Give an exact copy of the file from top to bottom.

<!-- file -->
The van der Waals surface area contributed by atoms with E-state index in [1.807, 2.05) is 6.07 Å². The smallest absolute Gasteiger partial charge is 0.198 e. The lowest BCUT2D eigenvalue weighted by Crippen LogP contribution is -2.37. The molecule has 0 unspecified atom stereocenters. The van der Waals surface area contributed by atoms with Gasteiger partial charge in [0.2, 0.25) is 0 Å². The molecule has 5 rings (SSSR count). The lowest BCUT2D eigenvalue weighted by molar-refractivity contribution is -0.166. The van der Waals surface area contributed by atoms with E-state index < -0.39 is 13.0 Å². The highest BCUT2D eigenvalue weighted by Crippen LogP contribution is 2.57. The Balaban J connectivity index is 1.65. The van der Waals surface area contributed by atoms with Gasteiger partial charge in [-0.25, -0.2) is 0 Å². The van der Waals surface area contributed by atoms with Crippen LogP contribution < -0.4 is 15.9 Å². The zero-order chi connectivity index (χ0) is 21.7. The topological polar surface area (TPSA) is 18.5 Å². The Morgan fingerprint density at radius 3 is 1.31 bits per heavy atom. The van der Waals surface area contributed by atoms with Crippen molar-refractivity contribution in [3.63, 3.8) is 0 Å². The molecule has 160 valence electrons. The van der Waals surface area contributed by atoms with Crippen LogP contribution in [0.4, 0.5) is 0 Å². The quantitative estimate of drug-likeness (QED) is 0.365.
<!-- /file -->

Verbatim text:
The van der Waals surface area contributed by atoms with E-state index in [1.807, 2.05) is 6.07 Å². The smallest absolute Gasteiger partial charge is 0.198 e. The lowest BCUT2D eigenvalue weighted by Crippen LogP contribution is -2.37. The molecule has 0 unspecified atom stereocenters. The van der Waals surface area contributed by atoms with Gasteiger partial charge in [0.2, 0.25) is 0 Å². The molecule has 5 rings (SSSR count). The lowest BCUT2D eigenvalue weighted by molar-refractivity contribution is -0.166. The van der Waals surface area contributed by atoms with E-state index < -0.39 is 13.0 Å². The highest BCUT2D eigenvalue weighted by Crippen LogP contribution is 2.57. The Balaban J connectivity index is 1.65. The van der Waals surface area contributed by atoms with Gasteiger partial charge in [-0.25, -0.2) is 0 Å². The van der Waals surface area contributed by atoms with Crippen LogP contribution < -0.4 is 15.9 Å². The zero-order chi connectivity index (χ0) is 21.7. The topological polar surface area (TPSA) is 18.5 Å². The Morgan fingerprint density at radius 3 is 1.31 bits per heavy atom. The van der Waals surface area contributed by atoms with Crippen molar-refractivity contribution in [3.63, 3.8) is 0 Å². The molecule has 160 valence electrons. The van der Waals surface area contributed by atoms with Crippen LogP contribution in [0.4, 0.5) is 0 Å². The quantitative estimate of drug-likeness (QED) is 0.365.